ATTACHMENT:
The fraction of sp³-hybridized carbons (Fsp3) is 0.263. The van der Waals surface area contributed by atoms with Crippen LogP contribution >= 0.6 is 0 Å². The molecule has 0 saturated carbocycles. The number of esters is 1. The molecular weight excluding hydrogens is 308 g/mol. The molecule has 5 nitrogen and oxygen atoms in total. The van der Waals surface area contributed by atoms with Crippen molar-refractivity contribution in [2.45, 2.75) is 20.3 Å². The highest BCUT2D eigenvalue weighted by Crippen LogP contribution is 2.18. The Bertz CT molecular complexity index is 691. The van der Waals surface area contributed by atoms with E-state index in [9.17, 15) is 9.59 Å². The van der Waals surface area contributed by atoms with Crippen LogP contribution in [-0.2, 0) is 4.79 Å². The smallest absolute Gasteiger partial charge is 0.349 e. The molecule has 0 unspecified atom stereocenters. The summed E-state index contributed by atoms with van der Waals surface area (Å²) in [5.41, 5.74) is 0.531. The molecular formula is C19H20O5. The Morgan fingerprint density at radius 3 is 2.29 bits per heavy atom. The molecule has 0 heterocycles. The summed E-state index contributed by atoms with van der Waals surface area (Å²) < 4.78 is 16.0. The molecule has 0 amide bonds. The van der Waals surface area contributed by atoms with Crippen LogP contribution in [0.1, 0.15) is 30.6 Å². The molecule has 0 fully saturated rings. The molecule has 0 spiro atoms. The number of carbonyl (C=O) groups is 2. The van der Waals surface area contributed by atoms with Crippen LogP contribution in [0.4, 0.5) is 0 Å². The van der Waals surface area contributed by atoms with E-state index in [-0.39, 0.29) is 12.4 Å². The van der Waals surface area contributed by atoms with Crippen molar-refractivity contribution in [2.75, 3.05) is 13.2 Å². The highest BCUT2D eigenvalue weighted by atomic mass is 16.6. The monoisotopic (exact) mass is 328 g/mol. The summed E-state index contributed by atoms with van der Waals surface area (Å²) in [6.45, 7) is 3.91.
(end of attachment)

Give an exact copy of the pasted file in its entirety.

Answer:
The fraction of sp³-hybridized carbons (Fsp3) is 0.263. The van der Waals surface area contributed by atoms with Crippen LogP contribution >= 0.6 is 0 Å². The molecule has 0 saturated carbocycles. The number of esters is 1. The molecular weight excluding hydrogens is 308 g/mol. The molecule has 5 nitrogen and oxygen atoms in total. The van der Waals surface area contributed by atoms with Crippen molar-refractivity contribution in [2.45, 2.75) is 20.3 Å². The highest BCUT2D eigenvalue weighted by Crippen LogP contribution is 2.18. The Bertz CT molecular complexity index is 691. The van der Waals surface area contributed by atoms with E-state index in [9.17, 15) is 9.59 Å². The van der Waals surface area contributed by atoms with Crippen LogP contribution in [-0.2, 0) is 4.79 Å². The smallest absolute Gasteiger partial charge is 0.349 e. The molecule has 0 unspecified atom stereocenters. The summed E-state index contributed by atoms with van der Waals surface area (Å²) in [5.41, 5.74) is 0.531. The molecular formula is C19H20O5. The Morgan fingerprint density at radius 3 is 2.29 bits per heavy atom. The molecule has 0 heterocycles. The summed E-state index contributed by atoms with van der Waals surface area (Å²) < 4.78 is 16.0. The molecule has 0 amide bonds. The van der Waals surface area contributed by atoms with Crippen LogP contribution in [0.1, 0.15) is 30.6 Å². The molecule has 0 fully saturated rings. The molecule has 0 spiro atoms. The number of carbonyl (C=O) groups is 2. The van der Waals surface area contributed by atoms with Crippen LogP contribution in [0.4, 0.5) is 0 Å². The van der Waals surface area contributed by atoms with E-state index in [-0.39, 0.29) is 12.4 Å². The van der Waals surface area contributed by atoms with Crippen molar-refractivity contribution in [2.75, 3.05) is 13.2 Å². The highest BCUT2D eigenvalue weighted by atomic mass is 16.6. The monoisotopic (exact) mass is 328 g/mol. The summed E-state index contributed by atoms with van der Waals surface area (Å²) in [6.45, 7) is 3.91.